Date published: 2011/08/16

Train passengers whine that they have to pay more (permanent blog link)

The BBC says:

Rail commuters are facing ticket rises of about 8% next year, following the release of July's inflation figures.

Regulated fares, such as season tickets, use formulas based on the RPI figure - unchanged at 5%.

This means the average season ticket in England Wales will rise by about 8%. Some fares might cost more.

Rail Minister Theresa Villiers said "difficult decisions" had been taken due to the budget deficit. Campaigners called the rises "a disaster".
...
For the past few years the formula for fare increases has generally been RPI inflation plus 1%, but for the next three years it is RPI plus 3%.

The formula affects regulated fares, such as season tickets and long-distance off-peak tickets. Some fares will go up by far more than the 8% average, because train companies are allowed to increase fares by another 5% on top, as long as that is balanced with reductions elsewhere.
...
A combination of more people travelling, above-inflation fare rises and cost-cutting has led to rail users' contributions to the railways rising from £5bn in 2006-07 to £6.6bn in 2010-11 - over the same period the amount contributed by taxpayers has fallen £6.3bn to £4bn.
...
"Affordable rail travel is vital for passengers, for the environment and for our workforce," said Alexandra Woodsworth from the Campaign for Better Transport.

"These massive fare rises will be a disaster for people already struggling with rising costs, and risk pricing those on lower incomes out of jobs in our major cities.

"The country simply can't afford fare rises on such a punitive scale. It's time to burst the bubble on inflation-busting fare hikes."

Even with these increases, rail passengers are having their journeys subsidised by over one third. Unfortunately rail passengers have been led to believe that the rest of society should subsidise their life style, and so are unhappy. But rail passengers, in particular London commuters, are far wealthier than the average UK citizen, and it is bizarre that they should be subsidised at all. The main effect of these subsidies is to encourage commuters to live further from their work place than they otherwise would.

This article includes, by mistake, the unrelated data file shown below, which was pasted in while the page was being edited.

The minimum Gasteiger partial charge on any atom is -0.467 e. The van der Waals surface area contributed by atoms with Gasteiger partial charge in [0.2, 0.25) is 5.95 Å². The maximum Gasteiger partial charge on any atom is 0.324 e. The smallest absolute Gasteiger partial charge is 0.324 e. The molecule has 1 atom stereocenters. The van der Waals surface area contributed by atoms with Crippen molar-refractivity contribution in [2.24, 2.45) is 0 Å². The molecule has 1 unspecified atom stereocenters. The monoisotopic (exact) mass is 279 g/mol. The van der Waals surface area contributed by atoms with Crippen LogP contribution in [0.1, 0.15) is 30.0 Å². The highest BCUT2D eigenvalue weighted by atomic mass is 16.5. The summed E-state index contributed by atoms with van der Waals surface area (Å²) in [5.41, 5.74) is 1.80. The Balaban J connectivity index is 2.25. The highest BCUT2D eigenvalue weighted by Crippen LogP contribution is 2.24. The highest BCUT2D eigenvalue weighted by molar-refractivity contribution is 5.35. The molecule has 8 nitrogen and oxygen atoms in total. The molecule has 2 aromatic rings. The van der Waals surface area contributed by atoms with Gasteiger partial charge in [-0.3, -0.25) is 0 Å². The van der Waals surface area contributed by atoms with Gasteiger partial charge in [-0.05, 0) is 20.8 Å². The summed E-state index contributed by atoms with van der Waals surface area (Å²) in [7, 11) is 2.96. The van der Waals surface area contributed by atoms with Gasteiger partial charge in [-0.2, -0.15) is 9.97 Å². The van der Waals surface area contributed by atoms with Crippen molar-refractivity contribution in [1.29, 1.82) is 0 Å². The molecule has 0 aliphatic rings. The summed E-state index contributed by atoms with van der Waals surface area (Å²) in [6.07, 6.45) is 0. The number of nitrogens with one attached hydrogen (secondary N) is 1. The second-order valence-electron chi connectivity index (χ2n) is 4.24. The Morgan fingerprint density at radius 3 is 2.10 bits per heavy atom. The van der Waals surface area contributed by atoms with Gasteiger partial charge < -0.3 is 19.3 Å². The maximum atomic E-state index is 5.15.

Of course some rail passengers are in effect subsidising other rail passengers. In particular, a lot of money is now supposed to be sucked into a vanity project called HS2. If that money has to be spent, it would be better spent on ordinary rail services. There are also undue subsidies for rural areas, in particular for Scotland and Wales. So once again, the English are subsidising the English haters.

The so-called Campaign for Better Transport is really just the Campaign against Cars. Needless to say, their alleged concern that "these massive fare rises will be a disaster for people already struggling with rising costs" never seems to be a concern for them when it comes to drivers, and indeed they perpetually want drivers to subsidise train passengers ever more. The CBT is just a typical middle class special interest pressure group pleading for special subsidies for their pet life style choice. As such they should just be ignored, especially, as here, when their proposals involve massive transfers of money from the less wealthy (drivers) to the more wealthy (train passengers).

Unfortunately, the MP for Cambridge, Julian Huppert, has not surprisingly chimed in his support for London train commuters:

MP Julian Huppert has expressed his concerns about increasing rail fares which will leave Cambridge commuters facing an eight per cent rise on their season tickets.
...
He said: "Commuters in our city will find these rail increases incredibly difficult to absorb. It will just make it even harder for them to afford to get to work. If we are really serious about getting our economy back on its feet, it makes little sense to put obstacles in people's way when they are trying to earn a living.

This is about as hypocritical a statement as could be made. So Huppert and basically all of the Lib Dems are happy to extort more and more money out of drivers by calling for ever increasing tax (in particular fuel duty) to be paid by drivers. So evidently Huppert does not really believe that "it makes little sense to put obstacles in people's way when they are trying to earn a living", except when it comes to rich train commuters.

London train commuters are a problem for Cambridge, as for any other city within reach of London. In particular they push house prices up, and any new housing development anywhere near the railway station is immediately swamped with yet more London commuters. This would be acceptable if they paid the cost of their journeys, but they do not.

Huppert is sucking up to London commuters because they have a large number of votes in Cambridge, and he is hoping that ordinary Cambridge residents do not notice that his policies are costing them more money, to the benefit of these rich London commuters.

Nick Clegg has no clue about economics (permanent blog link)

The BBC says:

Deputy Prime Minister Nick Clegg has suggested the 50p top rate of income tax should stay despite growing Conservative hostility to the measure.

Mr Clegg said the coalition's focus in tough financial times was on helping those on low and middle incomes not "a small minority at the very top".

George Osborne has said the tax rate is "very uncompetitive" as top-earners can avoid paying it by moving abroad.

Clegg is not very bright. If it is the case that less, or hardly any more, money is coming in with the 50p tax rate then it is trivially obvious that it is pointless. Presumably the Treasury is doing some sums to estimate the actual impact. Unfortunately Clegg is not the only overly politically opportunistic cabinet minister. Osborne is as well, so he might well skew the results in order to appease the Tory right.